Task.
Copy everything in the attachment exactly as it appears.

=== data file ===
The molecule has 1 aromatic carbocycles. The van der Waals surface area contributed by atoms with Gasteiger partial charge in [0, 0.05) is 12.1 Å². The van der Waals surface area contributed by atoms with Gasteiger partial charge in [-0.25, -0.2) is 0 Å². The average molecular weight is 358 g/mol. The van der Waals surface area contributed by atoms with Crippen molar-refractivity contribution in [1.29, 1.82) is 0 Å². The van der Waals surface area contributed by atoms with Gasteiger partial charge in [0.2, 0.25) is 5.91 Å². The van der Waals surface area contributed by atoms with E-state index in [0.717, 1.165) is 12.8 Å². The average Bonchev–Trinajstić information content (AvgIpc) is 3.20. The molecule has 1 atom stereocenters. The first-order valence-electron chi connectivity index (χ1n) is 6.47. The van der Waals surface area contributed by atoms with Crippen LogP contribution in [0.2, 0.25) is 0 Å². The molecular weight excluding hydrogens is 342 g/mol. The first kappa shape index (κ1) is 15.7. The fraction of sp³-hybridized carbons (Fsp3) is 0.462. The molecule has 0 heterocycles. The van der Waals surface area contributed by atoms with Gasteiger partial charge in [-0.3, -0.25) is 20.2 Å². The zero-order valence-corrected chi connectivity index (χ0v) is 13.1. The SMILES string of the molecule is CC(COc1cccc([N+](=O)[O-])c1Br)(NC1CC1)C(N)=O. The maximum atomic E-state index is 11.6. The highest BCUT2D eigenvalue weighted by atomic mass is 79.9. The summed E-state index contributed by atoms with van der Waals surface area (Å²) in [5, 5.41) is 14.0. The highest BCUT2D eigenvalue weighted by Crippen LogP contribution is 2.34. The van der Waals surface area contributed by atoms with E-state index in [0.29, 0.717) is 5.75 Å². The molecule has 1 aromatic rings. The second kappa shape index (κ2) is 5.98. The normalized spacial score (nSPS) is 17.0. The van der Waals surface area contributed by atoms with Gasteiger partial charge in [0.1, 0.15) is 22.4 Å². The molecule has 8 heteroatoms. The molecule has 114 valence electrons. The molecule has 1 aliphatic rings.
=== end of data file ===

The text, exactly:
The molecule has 1 aromatic carbocycles. The van der Waals surface area contributed by atoms with Gasteiger partial charge in [0, 0.05) is 12.1 Å². The van der Waals surface area contributed by atoms with Gasteiger partial charge in [-0.25, -0.2) is 0 Å². The average molecular weight is 358 g/mol. The van der Waals surface area contributed by atoms with Crippen molar-refractivity contribution in [1.29, 1.82) is 0 Å². The van der Waals surface area contributed by atoms with Gasteiger partial charge in [0.2, 0.25) is 5.91 Å². The van der Waals surface area contributed by atoms with E-state index in [0.717, 1.165) is 12.8 Å². The average Bonchev–Trinajstić information content (AvgIpc) is 3.20. The molecule has 1 atom stereocenters. The first-order valence-electron chi connectivity index (χ1n) is 6.47. The van der Waals surface area contributed by atoms with Crippen LogP contribution in [0.2, 0.25) is 0 Å². The molecular weight excluding hydrogens is 342 g/mol. The first kappa shape index (κ1) is 15.7. The fraction of sp³-hybridized carbons (Fsp3) is 0.462. The molecule has 0 heterocycles. The van der Waals surface area contributed by atoms with Gasteiger partial charge in [-0.3, -0.25) is 20.2 Å². The zero-order valence-corrected chi connectivity index (χ0v) is 13.1. The SMILES string of the molecule is CC(COc1cccc([N+](=O)[O-])c1Br)(NC1CC1)C(N)=O. The maximum atomic E-state index is 11.6. The highest BCUT2D eigenvalue weighted by atomic mass is 79.9. The summed E-state index contributed by atoms with van der Waals surface area (Å²) in [5, 5.41) is 14.0. The highest BCUT2D eigenvalue weighted by Crippen LogP contribution is 2.34. The van der Waals surface area contributed by atoms with E-state index in [0.29, 0.717) is 5.75 Å². The molecule has 1 aromatic rings. The second kappa shape index (κ2) is 5.98. The normalized spacial score (nSPS) is 17.0. The van der Waals surface area contributed by atoms with Gasteiger partial charge in [0.1, 0.15) is 22.4 Å². The molecule has 8 heteroatoms. The molecule has 114 valence electrons. The molecule has 1 aliphatic rings.